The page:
An electric circuit is formed when a conductive path is created to allow free electrons to continuously move. This continuous movement of free electrons through the conductors of a circuit is called a current, and it is often referred to in terms of "flow," just like the flow of a liquid through a hollow pipe.
The force motivating electrons to "flow" in a circuit is called voltage. Voltage is a specific measure of potential energy that is always relative between two points. When we speak of a certain amount of voltage being present in a circuit, we are referring to the measurement of how much potential energy exists to move electrons from one particular point in that circuit to another particular point. Without reference to two particular points, the term "voltage" has no meaning.
Free electrons tend to move through conductors with some degree of friction, or opposition to motion. This opposition to motion is more properly...

...Measurement of Resistance and Ohm’sLaw
Section : 04
Instructor’s Name : BERNA DÜNDAR
Experiment Date : 26/02/2014
Submission Date : 05/03/2014
Measurement of Resistance and Ohm’sLaw
Department of Physics,Işık University
Meşrutiyet Köyü,Üniversite Sokağı,No:2 34980 Şile,İstanbul
Abstract
In this experiment we used two multimeters, a set of resistors, a bundle of connecting wires and a DC power supply. By this experiment we learned how to use the electrical instruments, simple circuit elements and we studied Ohm’slaw.
Theory
In electrical circuits, we are concerned with the flow of electrical current around closed loops made up of wires, meters and other components. For this unit we measured and calculated electrical quantities such as direct current, voltage and resistance.
Current
Electrical current is the rate at which electrical charge flows around a circuit. It is measured in units of amperes (A) by ammeters.
Potential Difference (voltage)
Electrical charge tends to move from points of high potential to points of low potential. The difference in potential between two points is called the potential difference or voltage and is measured in units of volts (V).
Resistance
For many devices, it is found that the potential difference appearing across a device is proportional to the current flowing...

...OHM’SLAW
AIM OF THE EXPERIMENT
Confirmation of OHM’SLAW
THEORY:
It was George Simon Ohm (1787-1854) who established experimentally that the current in a metal wire is directly proportional to the potential difference V applied to its two ends, provided that the physical conditions such as temperature remain constant:
I∞V
Exactly how much current flows in a wire depends not only on the voltage, but also on the resistance the wire offers to the flow of electrons. Electrons are showed down because of interactions with the atoms of the wire. The higher the resistance, the less the current for a given voltage V. Resistance is defined as;
Where R is the resistance of a wire or any other device, V is the potential difference across the device and I is the current that flows through it. This result is known as Ohm’slaw. In this experiment by using equipment circuit experiment board and resistor, we will experimentally verify the Ohm’sLaw.
PROCEDURE:
* I was given a resistor. First of all, I determined the resistance of each resistor from the color codes by using method defined in and wrote my results into the Table.
* I constructed the circuit by using circuit experimental board, DC power supply the resistors.
* I adjusted the voltage of DC power supply to a suitable value and kept it constant. Also measured the current and...

...OHM’SLAW
INTRODUCTION
Ohm'slaw states that the current through a conductor between two points is directly proportional to the potential difference or voltage across the two points, and inversely proportional to the resistance between them provided the temperature remains constant.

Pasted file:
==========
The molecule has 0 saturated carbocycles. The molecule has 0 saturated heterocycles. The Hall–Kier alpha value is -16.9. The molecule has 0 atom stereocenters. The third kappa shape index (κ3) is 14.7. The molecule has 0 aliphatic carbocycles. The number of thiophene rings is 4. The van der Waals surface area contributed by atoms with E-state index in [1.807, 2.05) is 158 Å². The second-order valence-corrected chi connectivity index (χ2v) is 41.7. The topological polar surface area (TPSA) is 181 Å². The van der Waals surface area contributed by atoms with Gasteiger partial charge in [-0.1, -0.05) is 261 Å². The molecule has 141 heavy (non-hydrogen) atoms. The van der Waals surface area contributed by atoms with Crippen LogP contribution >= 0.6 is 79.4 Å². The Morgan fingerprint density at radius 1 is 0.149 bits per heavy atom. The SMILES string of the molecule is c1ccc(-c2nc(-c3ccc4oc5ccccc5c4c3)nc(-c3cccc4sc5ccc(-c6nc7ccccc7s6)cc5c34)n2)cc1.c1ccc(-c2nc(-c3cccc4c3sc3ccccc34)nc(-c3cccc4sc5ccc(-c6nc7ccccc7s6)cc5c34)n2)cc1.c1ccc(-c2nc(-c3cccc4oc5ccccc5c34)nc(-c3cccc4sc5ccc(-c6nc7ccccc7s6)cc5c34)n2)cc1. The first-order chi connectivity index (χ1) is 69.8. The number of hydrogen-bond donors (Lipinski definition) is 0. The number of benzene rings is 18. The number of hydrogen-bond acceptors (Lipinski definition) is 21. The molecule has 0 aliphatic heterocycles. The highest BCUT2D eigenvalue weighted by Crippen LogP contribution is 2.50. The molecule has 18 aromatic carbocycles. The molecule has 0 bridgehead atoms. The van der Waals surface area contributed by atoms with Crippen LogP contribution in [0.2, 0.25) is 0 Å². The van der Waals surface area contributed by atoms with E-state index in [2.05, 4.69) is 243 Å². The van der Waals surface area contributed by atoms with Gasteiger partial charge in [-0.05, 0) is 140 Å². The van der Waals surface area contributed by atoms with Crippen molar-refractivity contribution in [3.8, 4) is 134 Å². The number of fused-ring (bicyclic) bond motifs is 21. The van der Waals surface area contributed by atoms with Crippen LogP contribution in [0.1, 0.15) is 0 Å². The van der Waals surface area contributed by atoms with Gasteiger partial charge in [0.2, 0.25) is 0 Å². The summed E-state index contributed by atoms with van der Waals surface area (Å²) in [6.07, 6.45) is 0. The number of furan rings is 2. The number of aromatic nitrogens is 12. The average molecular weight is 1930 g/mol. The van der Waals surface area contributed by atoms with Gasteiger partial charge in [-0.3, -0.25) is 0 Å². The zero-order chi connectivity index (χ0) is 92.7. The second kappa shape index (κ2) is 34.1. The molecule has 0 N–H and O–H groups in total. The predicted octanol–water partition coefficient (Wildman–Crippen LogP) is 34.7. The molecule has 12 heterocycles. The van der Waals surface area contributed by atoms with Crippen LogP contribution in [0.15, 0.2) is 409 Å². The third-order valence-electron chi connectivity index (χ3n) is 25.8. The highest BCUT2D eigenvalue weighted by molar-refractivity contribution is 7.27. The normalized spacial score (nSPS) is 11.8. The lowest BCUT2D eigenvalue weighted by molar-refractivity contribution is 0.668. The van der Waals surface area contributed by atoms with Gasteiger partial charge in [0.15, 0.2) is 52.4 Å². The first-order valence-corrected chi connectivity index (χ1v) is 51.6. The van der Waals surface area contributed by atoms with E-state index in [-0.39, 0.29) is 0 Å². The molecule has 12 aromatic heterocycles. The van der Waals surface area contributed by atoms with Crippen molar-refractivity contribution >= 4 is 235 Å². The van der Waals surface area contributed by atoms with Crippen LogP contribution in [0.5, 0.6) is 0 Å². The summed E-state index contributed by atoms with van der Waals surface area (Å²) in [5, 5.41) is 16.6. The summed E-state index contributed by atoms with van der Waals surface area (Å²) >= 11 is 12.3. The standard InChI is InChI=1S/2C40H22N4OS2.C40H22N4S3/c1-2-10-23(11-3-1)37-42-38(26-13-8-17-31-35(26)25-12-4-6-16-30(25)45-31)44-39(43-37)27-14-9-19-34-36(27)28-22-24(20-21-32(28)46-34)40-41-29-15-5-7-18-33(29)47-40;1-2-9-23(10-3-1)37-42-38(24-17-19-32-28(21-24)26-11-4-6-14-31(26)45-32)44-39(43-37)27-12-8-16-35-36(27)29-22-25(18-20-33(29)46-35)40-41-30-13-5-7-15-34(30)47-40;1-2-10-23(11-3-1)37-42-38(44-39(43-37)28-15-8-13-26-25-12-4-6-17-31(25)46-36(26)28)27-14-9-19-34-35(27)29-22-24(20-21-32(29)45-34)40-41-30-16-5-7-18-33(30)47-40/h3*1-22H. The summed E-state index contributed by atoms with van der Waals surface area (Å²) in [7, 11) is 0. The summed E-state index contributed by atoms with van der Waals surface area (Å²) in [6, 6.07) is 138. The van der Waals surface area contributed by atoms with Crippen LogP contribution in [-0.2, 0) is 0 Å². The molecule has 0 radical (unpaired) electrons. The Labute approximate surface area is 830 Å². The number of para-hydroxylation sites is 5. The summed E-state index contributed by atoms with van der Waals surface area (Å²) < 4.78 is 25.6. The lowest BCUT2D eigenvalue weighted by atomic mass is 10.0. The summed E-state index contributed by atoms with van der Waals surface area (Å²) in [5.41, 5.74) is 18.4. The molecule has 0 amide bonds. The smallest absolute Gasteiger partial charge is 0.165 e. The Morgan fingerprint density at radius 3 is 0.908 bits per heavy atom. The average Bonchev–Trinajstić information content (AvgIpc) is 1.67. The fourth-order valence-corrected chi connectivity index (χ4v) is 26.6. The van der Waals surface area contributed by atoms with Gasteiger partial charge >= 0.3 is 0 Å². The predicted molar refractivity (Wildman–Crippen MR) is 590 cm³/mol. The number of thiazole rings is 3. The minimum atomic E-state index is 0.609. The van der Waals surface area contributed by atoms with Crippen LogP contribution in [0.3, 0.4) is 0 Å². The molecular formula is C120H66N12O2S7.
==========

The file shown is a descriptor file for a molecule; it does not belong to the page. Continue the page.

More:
The mathematical equation that describes this relationship is:
where V is the potential difference measured across the resistance in units of volts; I is the current through the resistance in units of amperes and R is the resistance of the conductor in units of ohms. More specifically, Ohm'slaw states that the R in this relation is constant, independent of the current.
The law was named after the German physicist Georg Ohm, who, in a treatise published in 1827, described measurements of applied voltage and current through simple electrical circuits containing various lengths of wire. He presented a slightly more complex equation than the one above (see History section below) to explain his experimental results. The above equation is the modern form of Ohm'slaw.
In physics, the term Ohm'slaw is also used to refer to various generalizations of the law originally formulated by Ohm. The simplest example of this is:
where J is the current density at a given location in a resistive material, E is the electric field at that...

...
Ohm’sLaw
Lab Report Number Three
Quyama T. Wheeler
@02669651
Partner: Munah Kaye
Amber Frazier
Objective: To demonstrate Ohm’slaw and to determine the resistance of a given resistor.
Theory: Ohm’slaw is the assertion that the current through a device is always directly proportional to the potential difference applied to the device. Electric current is the moving of charges from a higher potential to a lower potential. Wires of different material (a copper wire versus a silver wire, for example) will produce different currents, even if applied the same potential difference. This phenomenon, this characteristic respectful to each type of material is known as resistance.
Apparatus:
-two multi-meters (set on the 20mA and 20 V scale)
-unknown resistor board
-Extech instruments (0-18 Volts) Power Supply
Procedure: A circuit connecting the resistor board, the voltmeter and the milli-ammeter is assembled. The 20 milli-ampere range is selected on the ammeter and the 20V on the voltmeter. The power cord is then plugged into an electrical outlet and the unit is turned on. The experiment begins at 15 volts. The voltage and current are both recorded and these steps are repeated successively in two volt increments. A graph of I as a function of V is plotted and fit with a straight line, the slope of which equals the resistance of the...